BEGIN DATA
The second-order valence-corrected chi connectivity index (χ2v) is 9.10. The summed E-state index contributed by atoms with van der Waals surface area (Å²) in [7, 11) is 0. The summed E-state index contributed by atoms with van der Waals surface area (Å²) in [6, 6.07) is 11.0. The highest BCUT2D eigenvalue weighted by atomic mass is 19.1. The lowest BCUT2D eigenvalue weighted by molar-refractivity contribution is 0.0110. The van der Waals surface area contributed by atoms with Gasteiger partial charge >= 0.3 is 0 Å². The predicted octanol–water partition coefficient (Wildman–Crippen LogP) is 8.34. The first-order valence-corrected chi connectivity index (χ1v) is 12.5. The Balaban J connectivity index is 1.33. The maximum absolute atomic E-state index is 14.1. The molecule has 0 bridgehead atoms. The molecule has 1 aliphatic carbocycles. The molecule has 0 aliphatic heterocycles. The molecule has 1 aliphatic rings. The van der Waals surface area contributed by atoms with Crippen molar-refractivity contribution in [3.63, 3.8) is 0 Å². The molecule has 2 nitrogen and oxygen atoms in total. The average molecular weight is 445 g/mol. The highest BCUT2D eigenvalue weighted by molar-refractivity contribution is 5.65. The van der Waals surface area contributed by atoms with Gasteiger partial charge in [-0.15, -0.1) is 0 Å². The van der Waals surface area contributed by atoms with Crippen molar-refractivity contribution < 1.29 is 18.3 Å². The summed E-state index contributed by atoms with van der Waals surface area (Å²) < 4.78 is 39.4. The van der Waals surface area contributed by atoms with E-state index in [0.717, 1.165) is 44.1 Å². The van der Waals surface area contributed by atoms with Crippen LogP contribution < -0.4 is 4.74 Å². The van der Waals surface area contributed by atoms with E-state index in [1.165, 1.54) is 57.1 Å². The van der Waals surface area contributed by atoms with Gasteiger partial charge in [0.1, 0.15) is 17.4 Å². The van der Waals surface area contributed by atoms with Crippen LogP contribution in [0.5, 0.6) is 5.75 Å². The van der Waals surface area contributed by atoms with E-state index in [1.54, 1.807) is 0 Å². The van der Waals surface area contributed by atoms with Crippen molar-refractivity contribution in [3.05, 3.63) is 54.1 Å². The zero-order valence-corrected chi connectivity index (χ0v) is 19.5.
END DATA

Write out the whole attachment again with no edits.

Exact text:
The second-order valence-corrected chi connectivity index (χ2v) is 9.10. The summed E-state index contributed by atoms with van der Waals surface area (Å²) in [7, 11) is 0. The summed E-state index contributed by atoms with van der Waals surface area (Å²) in [6, 6.07) is 11.0. The highest BCUT2D eigenvalue weighted by atomic mass is 19.1. The lowest BCUT2D eigenvalue weighted by molar-refractivity contribution is 0.0110. The van der Waals surface area contributed by atoms with Gasteiger partial charge >= 0.3 is 0 Å². The predicted octanol–water partition coefficient (Wildman–Crippen LogP) is 8.34. The first-order valence-corrected chi connectivity index (χ1v) is 12.5. The Balaban J connectivity index is 1.33. The maximum absolute atomic E-state index is 14.1. The molecule has 0 bridgehead atoms. The molecule has 1 aliphatic carbocycles. The molecule has 0 aliphatic heterocycles. The molecule has 1 aliphatic rings. The van der Waals surface area contributed by atoms with Crippen molar-refractivity contribution in [3.63, 3.8) is 0 Å². The molecule has 2 nitrogen and oxygen atoms in total. The average molecular weight is 445 g/mol. The highest BCUT2D eigenvalue weighted by molar-refractivity contribution is 5.65. The van der Waals surface area contributed by atoms with Gasteiger partial charge in [-0.15, -0.1) is 0 Å². The van der Waals surface area contributed by atoms with Crippen molar-refractivity contribution < 1.29 is 18.3 Å². The summed E-state index contributed by atoms with van der Waals surface area (Å²) < 4.78 is 39.4. The van der Waals surface area contributed by atoms with E-state index in [0.717, 1.165) is 44.1 Å². The van der Waals surface area contributed by atoms with Crippen LogP contribution < -0.4 is 4.74 Å². The van der Waals surface area contributed by atoms with E-state index in [1.165, 1.54) is 57.1 Å². The van der Waals surface area contributed by atoms with Gasteiger partial charge in [0.1, 0.15) is 17.4 Å². The van der Waals surface area contributed by atoms with Crippen LogP contribution in [0.5, 0.6) is 5.75 Å². The van der Waals surface area contributed by atoms with E-state index in [1.54, 1.807) is 0 Å². The van der Waals surface area contributed by atoms with Crippen molar-refractivity contribution in [3.05, 3.63) is 54.1 Å². The zero-order valence-corrected chi connectivity index (χ0v) is 19.5.